A determined life ride for defence widows

With no sponsors, no crowd-funding, Krishna embarked on her solo expedition on April 11 from Kochi. Her Akashvani FM Rainbow colleagues have been helping her at most of the places with accommodation and, if needed, medical help…writes Nivedita Khandekar

 A quirk of fate changed her life and it had a Delhi connection!

Almost 25 years later, life came full circle for this single mother and RJ from Kochi who visited the building where her late husband, an Indian Air Force officer, had worked till his death due to an accident on a West Delhi street.

“The goal of my socially committed journey is to motivate and give strength and courage to the widows of the brave men in uniform, the guardians of our country,” said the 44-year-old gutsy woman, who has planned to visit 75 Akashvani FM Rainbow stations coinciding with the ‘[Azadi Ka Amrit Mahotsav’.

But it was no routine visit for RJ Ambika Krishna, an Akashvani FM Rainbow artiste from Kochi. Solo biking on her Enfield Bullet, Ambika is on a mission to spread a word about the defence widows through her cross-country travel from Kochi to Shillong to Amritsar and back to Kochi.

Her arduous journey began from Kerala and on the very third day she met with an accident. It happened when she had just entered Chennai. In the accident, Krishna fell down and incurred a major ligament tear in her left leg, the same that is used to change gears of her bike.

However, determined not to let anything stop her, she continued with medication.

Moving onwards, she covered Tamil Nadu, Andhra Pradesh, Telangana, Odisha, West Bengal, Assam, Meghalaya, Bihar, Jharkhand and Uttar Pradesh, and earlier this week she reached Delhi.

When asked about her journey so far, she said, “Nothing bothered me, except when I was caught in the middle of a Agnipath protest in Uttar Pradesh. Fortunately, it was a matter of minutes and I came out scratch-free.”

She narrated her voyage as how she survived the oppressive heat in the central Indian belt and the devastating rainfall in northeast India. How she survived long, lonely highways along the eastern coast and the dusty, undulating roads at many places.

Almost sticking to her schedule of 47-50 days, her journey through Uttar Pradesh was delayed a day or two as she had a fever that prompted an extra day halt in Agra.

First thing she did after reaching Delhi was to visit a doctor. Then, just like she has been doing at all her halting stations, she visited the AIR FM Rainbow station in Delhi and recorded two back-to-back live sessions and shared her adventurous journey and her inspirational story. She also visited the Air Force building where her husband had worked.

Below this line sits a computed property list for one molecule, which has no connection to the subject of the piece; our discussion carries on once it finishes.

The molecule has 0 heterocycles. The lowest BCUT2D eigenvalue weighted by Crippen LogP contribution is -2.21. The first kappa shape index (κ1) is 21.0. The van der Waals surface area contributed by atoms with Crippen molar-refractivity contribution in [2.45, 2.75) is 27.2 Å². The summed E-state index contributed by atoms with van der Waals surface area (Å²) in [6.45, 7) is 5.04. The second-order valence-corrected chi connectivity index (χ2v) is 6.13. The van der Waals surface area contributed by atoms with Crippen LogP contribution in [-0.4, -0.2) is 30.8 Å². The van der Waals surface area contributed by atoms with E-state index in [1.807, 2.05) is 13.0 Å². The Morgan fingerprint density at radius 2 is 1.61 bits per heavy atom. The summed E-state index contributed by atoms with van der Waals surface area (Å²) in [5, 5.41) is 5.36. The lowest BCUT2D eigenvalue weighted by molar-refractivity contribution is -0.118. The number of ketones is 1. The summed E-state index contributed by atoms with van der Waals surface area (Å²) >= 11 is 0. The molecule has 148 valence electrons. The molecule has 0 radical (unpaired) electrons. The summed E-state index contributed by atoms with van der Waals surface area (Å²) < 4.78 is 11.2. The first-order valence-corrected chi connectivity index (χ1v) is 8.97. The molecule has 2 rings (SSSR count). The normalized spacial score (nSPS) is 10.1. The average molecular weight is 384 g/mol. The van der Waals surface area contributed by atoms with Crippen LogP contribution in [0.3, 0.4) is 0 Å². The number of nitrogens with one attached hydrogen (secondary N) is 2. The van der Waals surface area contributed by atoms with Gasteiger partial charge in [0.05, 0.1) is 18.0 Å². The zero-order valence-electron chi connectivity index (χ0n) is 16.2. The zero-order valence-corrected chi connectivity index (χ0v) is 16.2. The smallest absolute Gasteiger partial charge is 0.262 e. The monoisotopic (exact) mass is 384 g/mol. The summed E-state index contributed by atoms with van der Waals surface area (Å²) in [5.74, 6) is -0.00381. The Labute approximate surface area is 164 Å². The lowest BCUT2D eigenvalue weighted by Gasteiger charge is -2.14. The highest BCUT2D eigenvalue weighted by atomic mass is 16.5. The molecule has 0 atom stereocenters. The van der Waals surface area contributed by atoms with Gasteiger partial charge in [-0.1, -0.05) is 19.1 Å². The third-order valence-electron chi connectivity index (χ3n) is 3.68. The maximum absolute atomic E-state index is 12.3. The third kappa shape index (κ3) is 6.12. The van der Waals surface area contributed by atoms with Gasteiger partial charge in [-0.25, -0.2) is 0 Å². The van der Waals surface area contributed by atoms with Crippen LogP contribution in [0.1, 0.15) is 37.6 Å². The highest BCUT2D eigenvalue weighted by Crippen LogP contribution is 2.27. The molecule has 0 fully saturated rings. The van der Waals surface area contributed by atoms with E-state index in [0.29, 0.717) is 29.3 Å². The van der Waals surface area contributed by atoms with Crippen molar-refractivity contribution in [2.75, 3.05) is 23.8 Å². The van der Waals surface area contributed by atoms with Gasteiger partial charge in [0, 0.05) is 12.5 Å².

After a stay of three days in the national capital, the woman, determined to achieve her target, moved ahead to Haryana and Punjab.

The roots lie in her own struggle when she had lost her husband.

When IANS caught up with her in Delhi, Krishna was emotional as she was to visit the place where her husband was working then. Married in 1996, she lost him in a freak motorcycle accident, leaving her alone with their three-month-old daughter.

“Come to think of it, I was in Kerala after delivery. He had gone to book a train ticket for the two of us to return with the child. Imagine how happy he must have been. But fate had other plans!”

Thus, she started her real struggle that tested her grit and determination. She completed her studies that had stopped because of her marriage and child birth. With no support from her in-laws and only indirect support from her own parents, the single parent faced enormous hardships while raising the girl child.

An accountant’s job helped their survival.

“With nobody close to support me in my hardship, I know how I kept my morale high and today, when my daughter is 24 and recently hired by Infosys, I can proudly claim to have sailed through this,” Krishna said with a shine in her eyes.

Her troubles never deterred her but instead made her stronger. Her originally shy nature changed once she accepted a part-time job as an RJ in 2015 and within no time, became popular all-around Kochi.

For years, she nurtured her passion for photography and regularly went on photography tours. She is equally passionate about riding her bike and going solo on nearby trips as a regular. But the pandemic hit hard and made everyone sit at home.

“This year, after almost two years of sitting at home, it struck me that I had to do something. A trial motorbike expedition followed and I was very happy I could do it. That set the ball rolling.”

With no sponsors, no crowd-funding, Krishna embarked on her solo expedition on April 11 from Kochi. Her Akashvani FM Rainbow colleagues have been helping her at most of the places with accommodation and, if needed, medical help.

But she has managed fuel on her own. “But of course, if someone can sponsor, I am willing,” she said.

For now, she is deeply motivated with the choice of her purpose, a tribute to defence personnel and raising a voice to the cause of defence widows that resonated with her personal life.

“To it I decided to add my professional life. As an RJ, I think, I have a sense of communication. I can put forth a point properly. This made me choose to be a voice of those women who may face troubles if their husbands die on duty,” Krishna said, adding, “When I am back from this expedition, I am going to start the next phase of my mission — visiting all the defence widows in Kerala.”

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